Most food banks in Ontario experienced a “rapid surge in demand” during the first few months of the COVID-19 pandemic, according to a new report published by Feed Ontario.
One of the Sudbury Food Bank’s agencies reported a 150-per-cent increase in the number of people accessing emergency food support each day, while Manitoulin Family Resources served 1,500 clients during their busiest month — a significant increase from their regular 300 to 330 clients.
“COVID-19 has compounded the already extreme challenges that are being faced by low-income Ontarians, and it has really impacted all communities,” said Carolyn Stewart, executive director of Feed Ontario.
“Particularly in terms of food bank use, we are concerned about what’s to come in the winter months.”
The 2020 Hunger Report released on Monday looked at data from 130 direct member food banks and 1,100 affiliate services that was gathered between April 1, 2019 and March 31, 2020.
It also included a special feature about the impact of COVID-19 on emergency food assistance services from the onset of the pandemic on March 17 to September 2020.
About 1 in 8 Ontarians — or 13 per cent of Ontario households — were considered food insecure in 2018, and 537,575 individuals accessed food bank services in the province between 2019 and 2020.
More than 3.2 million visits were made to food banks in Ontario during the same period, and 33 per cent of food bank visits were from children.
In the last two years, the province has seen a 7.8-per-cent increase in the number of people accessing support, and an 11.8-per-cent increase in the number of visits being made.
“Unfortunately, food bank use continues to rise and last year was no exception. We believe this continual increase in food bank use is driven by three things: an inadequate social safety net, precarious employment, and unaffordable housing,” said Stewart.
“For example, over 85 per cent of those that we serve are either rental or social housing tenants who spend over 70 per cent of their monthly income on rent. The good place to be, they say, is around 30 per cent. That’s significantly more, and it leaves little room for anything else.”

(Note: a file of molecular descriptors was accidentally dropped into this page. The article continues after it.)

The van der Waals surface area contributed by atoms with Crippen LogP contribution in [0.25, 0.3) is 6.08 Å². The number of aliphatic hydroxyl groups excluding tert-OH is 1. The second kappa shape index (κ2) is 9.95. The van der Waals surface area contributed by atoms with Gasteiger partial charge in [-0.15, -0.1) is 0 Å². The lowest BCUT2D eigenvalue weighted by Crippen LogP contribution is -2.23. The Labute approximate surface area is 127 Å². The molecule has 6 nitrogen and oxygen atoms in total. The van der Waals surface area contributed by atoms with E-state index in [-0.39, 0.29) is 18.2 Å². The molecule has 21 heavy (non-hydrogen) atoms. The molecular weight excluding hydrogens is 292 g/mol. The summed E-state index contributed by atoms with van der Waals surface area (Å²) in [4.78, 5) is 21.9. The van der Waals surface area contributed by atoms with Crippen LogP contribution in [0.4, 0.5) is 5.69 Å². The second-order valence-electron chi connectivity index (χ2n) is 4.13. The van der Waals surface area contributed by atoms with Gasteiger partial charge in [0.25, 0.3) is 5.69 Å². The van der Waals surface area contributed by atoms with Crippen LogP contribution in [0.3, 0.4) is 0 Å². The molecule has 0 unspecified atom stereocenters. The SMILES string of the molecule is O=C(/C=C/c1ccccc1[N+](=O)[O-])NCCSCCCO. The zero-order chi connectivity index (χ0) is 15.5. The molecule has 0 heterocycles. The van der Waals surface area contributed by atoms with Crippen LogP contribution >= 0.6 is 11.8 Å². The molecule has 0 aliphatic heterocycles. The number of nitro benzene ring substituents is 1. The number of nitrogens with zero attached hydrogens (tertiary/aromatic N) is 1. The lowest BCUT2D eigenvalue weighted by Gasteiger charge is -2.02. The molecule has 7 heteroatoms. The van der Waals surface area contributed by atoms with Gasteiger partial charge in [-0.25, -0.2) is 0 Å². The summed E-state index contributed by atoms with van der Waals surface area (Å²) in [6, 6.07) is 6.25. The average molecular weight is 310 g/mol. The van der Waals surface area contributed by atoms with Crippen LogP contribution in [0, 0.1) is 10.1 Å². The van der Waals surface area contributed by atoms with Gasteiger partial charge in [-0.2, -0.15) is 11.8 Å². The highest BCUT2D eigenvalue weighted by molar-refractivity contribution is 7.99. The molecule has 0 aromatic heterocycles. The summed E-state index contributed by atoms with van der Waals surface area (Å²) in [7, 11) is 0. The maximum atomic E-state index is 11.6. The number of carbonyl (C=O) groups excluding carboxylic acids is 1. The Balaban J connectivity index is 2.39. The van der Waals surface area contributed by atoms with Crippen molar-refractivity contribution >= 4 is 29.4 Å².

More than 65 per cent of individuals who visited food banks in the last year were on social assistance, many of them receiving far less than the “national standard” of $2,000 set by the Canada Emergency Response Benefit (CERB).
There has also been a 44-per-cent increase in the number of employed people accessing food bank services over the last four years.
The COVID-19 pandemic exacerbated these pre-existing issues.
From March to June, food banks saw an overall 26.5-per-cent increase in the number of first-time users.
Out of 200 food bank users surveyed in September, roughly 50 per cent are worried about defaulting on a mortgage or facing eviction in the next two to six months.
An additional 90 per cent are incurring a significant amount of debt just to cover their expenses.
Manitoulin Family Resources, an agency that provides programming related to violence against women prevention, children’s services, and emergency food assistance to Manitoulin Island, shared its story with Feed Ontario for the purpose of the report.
“While the initial days of the pandemic were very quiet for food bank requests, it caused concern that we were not even receiving requests from some of our regular visitors,” said the organization.
“(Eventually), referrals began to increase, sometimes high, sometimes low, but then came a day where a worker called with 700 names of those in need. It was a turning point.”
The organization decided to send prepared pallets of food for pickup instead of their regular individual baskets. The pallets were then delivered and distributed to households in the area.
“For three consecutive months, our food bank provided food to over 1,000 individuals, with the highest month being over 1,500. As restrictions have eased in the province, we have seen a drop from those high numbers,” said Manitoulin Family Resources in the report.
“Some have speculated that individuals have had financial stability due in large part to CERB, but as CERB evolves and COVID numbers have again started to rise at a faster rate than the earlier wave, we are attempting to prepare for what will come.”
The report confirmed that according to the data, government income supports like the Canada Emergency Response Benefit and the moratorium on evictions and the student loan interest freeze did help relieve some of the pressure on food bank use.
Community initiatives like pop-up food banks and meal programs also worked alongside government intervention to address the emergency need for food.
“Food banks would like to work ourselves out of business. No food bank thinks that we are the solution to food insecurity or poverty. Rather, we are serving an emergency need in the community,” said Stewart.
“The only way to address that need is good public policy. In our report, we do recommend a few key things to help move that needle forward.”
These things include reinstating the CERB benefit for those who have been impacted by COVID-19 as well as rent relief for low-income tenants that are facing large rent arrears or eviction, and the overhauling of Ontario’s social assistance programs so that recipients have the means to move out of poverty.
“Ontarians need access to quality employment, support services that do not perpetuate or deepen poverty, and access to safe, adequate, and affordable housing,” concluded the report.
“By investing in these key solutions, the Government of Ontario will not only reduce poverty and food insecurity, but also build a more equitable and healthier province for the people and families that call it home.”
Colleen Romaniuk is a Local Journalism Initiative reporter at The Sudbury Star. The Local Journalism Initiative is made possible through funding from the federal government.